Homicide detective testifies in Rilya case

Geralyn Graham accused of killing Rilya Wilson

MIAMI - A Miami-Dade Police homicide detective testified Wednesday in the murder trial of 66-year-old Geralyan Graham, who is accused of killing foster child Rilya Wilson.

The jury had already seen the dog cage, which Graham used to cage Wilson, according to testimony, but Miami-Dade Police Det. Chris Stroze said it wasn't considered evidence during his investigation.

"We didn't find anything of evidentiary value there," said Stroze.

The investigation began as a missing persons case once the Department of Children and Families discovered in April 2002 that 4-year-old Rilya Wilson had been missing for some 15 months. Her caretaker, 66-year-old Geralyn Graham, told Milito that an unknown DCF worker had taken Rilya for psychological testing and never returned the girl.

Stroze testified that a year after Wilson disappeared, the dog cage was among a lack of physical evidence that Graham killed Wilson.

"There was nothing that would lead you into making an arrest in 2002, 2003?" asked defense attorney Scott Sakin.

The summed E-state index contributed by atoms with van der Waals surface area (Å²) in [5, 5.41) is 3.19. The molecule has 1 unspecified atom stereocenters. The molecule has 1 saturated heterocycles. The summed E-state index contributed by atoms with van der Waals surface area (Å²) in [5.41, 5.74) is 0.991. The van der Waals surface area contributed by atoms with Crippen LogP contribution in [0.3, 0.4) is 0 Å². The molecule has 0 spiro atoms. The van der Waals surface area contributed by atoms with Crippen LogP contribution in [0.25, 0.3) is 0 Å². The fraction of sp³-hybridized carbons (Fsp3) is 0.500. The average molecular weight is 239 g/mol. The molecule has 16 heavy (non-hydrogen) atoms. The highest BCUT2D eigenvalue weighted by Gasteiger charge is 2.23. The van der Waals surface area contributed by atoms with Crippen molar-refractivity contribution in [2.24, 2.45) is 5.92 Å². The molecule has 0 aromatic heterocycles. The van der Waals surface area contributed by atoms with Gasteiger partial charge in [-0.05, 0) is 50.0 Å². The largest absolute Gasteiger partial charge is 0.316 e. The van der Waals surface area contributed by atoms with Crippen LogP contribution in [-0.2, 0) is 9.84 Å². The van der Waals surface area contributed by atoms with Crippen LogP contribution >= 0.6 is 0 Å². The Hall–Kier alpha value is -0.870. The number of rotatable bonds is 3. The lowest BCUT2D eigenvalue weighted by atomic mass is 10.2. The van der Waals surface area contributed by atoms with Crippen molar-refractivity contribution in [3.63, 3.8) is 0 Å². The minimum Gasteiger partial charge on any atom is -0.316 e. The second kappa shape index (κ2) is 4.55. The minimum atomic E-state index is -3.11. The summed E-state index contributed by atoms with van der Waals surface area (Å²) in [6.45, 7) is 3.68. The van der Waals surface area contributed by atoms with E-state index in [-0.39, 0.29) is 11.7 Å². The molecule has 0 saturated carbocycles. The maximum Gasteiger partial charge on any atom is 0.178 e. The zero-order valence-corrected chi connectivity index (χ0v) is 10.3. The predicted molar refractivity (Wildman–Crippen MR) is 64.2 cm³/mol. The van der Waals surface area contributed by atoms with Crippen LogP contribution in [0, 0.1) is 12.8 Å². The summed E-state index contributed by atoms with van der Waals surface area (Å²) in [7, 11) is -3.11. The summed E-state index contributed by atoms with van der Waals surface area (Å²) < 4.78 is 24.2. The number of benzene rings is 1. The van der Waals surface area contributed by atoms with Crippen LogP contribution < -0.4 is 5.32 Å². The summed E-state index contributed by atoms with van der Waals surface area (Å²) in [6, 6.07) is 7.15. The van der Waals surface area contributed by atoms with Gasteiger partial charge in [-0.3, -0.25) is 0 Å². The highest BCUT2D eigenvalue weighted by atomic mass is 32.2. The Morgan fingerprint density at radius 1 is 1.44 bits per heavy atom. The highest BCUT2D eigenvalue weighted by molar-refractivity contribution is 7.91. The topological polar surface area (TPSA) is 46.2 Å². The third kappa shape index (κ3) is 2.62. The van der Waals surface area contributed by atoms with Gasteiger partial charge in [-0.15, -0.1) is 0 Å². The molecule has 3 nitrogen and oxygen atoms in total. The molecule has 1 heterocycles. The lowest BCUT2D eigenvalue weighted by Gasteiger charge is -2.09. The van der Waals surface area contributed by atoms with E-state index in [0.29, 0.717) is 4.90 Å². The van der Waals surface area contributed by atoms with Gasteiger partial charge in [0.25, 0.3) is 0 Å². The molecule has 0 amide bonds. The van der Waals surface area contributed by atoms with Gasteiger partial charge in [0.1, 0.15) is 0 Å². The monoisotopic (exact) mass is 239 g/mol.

"I did not make an arrest based on the information I gave the State Attorney's Office," said Stoze.

Stoze, the lead homicide detective in the case at the time, said Graham could give details, dates, and times, but couldn't remember the name of the Department of Children and Families employee she said took Wilson.

"She described this lady as 6 foot, little taller than me, light-skinned, black female," said Stoze.

A day care director testified Tuesday that Graham told her a male DCF worker picked up Wilson. Other witnesses testified that a woman took Wilson to New York for the holidays.

"She stated that if I could prove that she's lying about anything that we talked about, I would know that she's lying about everything," said Stoze.

Also Wednesday, prosecutors showed an interview Graham did on "Good Morning America" in May 2002.

Graham was eventually charged with Rilya's slaying even though no body or crime scene has ever been found. She faces life in prison if convicted but insists she is innocent. A key to the prosecution's case is testimony from jailhouse snitches who claim Graham confessed to smothering the girl with a pillow.

Rilya's disappearance, and DCF's long delay in discovering it, led to a high-level shake-up at the agency and numerous changes in the way foster children in Florida are tracked and monitored.

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